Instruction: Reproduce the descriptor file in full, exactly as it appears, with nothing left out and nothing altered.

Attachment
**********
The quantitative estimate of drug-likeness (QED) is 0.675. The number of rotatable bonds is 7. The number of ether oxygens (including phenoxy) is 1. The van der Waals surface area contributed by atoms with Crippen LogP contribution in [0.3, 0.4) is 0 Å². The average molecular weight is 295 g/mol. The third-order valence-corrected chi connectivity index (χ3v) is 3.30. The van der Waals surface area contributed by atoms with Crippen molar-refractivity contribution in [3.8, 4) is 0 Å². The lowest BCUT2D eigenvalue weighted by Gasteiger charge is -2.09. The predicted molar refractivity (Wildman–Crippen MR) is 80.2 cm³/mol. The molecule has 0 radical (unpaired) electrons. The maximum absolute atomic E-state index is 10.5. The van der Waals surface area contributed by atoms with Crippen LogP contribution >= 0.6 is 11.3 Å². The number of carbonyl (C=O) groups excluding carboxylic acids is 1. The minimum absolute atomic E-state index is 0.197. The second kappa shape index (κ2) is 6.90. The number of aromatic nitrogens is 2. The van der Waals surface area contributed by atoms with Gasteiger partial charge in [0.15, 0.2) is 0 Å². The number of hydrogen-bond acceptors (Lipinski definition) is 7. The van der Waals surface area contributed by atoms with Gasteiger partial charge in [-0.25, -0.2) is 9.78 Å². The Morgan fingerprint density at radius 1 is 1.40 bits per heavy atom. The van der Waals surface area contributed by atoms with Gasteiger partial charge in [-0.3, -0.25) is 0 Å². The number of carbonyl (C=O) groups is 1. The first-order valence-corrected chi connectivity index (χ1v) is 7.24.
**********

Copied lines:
The quantitative estimate of drug-likeness (QED) is 0.675. The number of rotatable bonds is 7. The number of ether oxygens (including phenoxy) is 1. The van der Waals surface area contributed by atoms with Crippen LogP contribution in [0.3, 0.4) is 0 Å². The average molecular weight is 295 g/mol. The third-order valence-corrected chi connectivity index (χ3v) is 3.30. The van der Waals surface area contributed by atoms with Crippen molar-refractivity contribution in [3.8, 4) is 0 Å². The lowest BCUT2D eigenvalue weighted by Gasteiger charge is -2.09. The predicted molar refractivity (Wildman–Crippen MR) is 80.2 cm³/mol. The molecule has 0 radical (unpaired) electrons. The maximum absolute atomic E-state index is 10.5. The van der Waals surface area contributed by atoms with Crippen LogP contribution >= 0.6 is 11.3 Å². The number of carbonyl (C=O) groups excluding carboxylic acids is 1. The minimum absolute atomic E-state index is 0.197. The second kappa shape index (κ2) is 6.90. The number of aromatic nitrogens is 2. The van der Waals surface area contributed by atoms with Gasteiger partial charge in [0.15, 0.2) is 0 Å². The number of hydrogen-bond acceptors (Lipinski definition) is 7. The van der Waals surface area contributed by atoms with Gasteiger partial charge in [-0.25, -0.2) is 9.78 Å². The Morgan fingerprint density at radius 1 is 1.40 bits per heavy atom. The van der Waals surface area contributed by atoms with Gasteiger partial charge in [-0.3, -0.25) is 0 Å². The number of carbonyl (C=O) groups is 1. The first-order valence-corrected chi connectivity index (χ1v) is 7.24.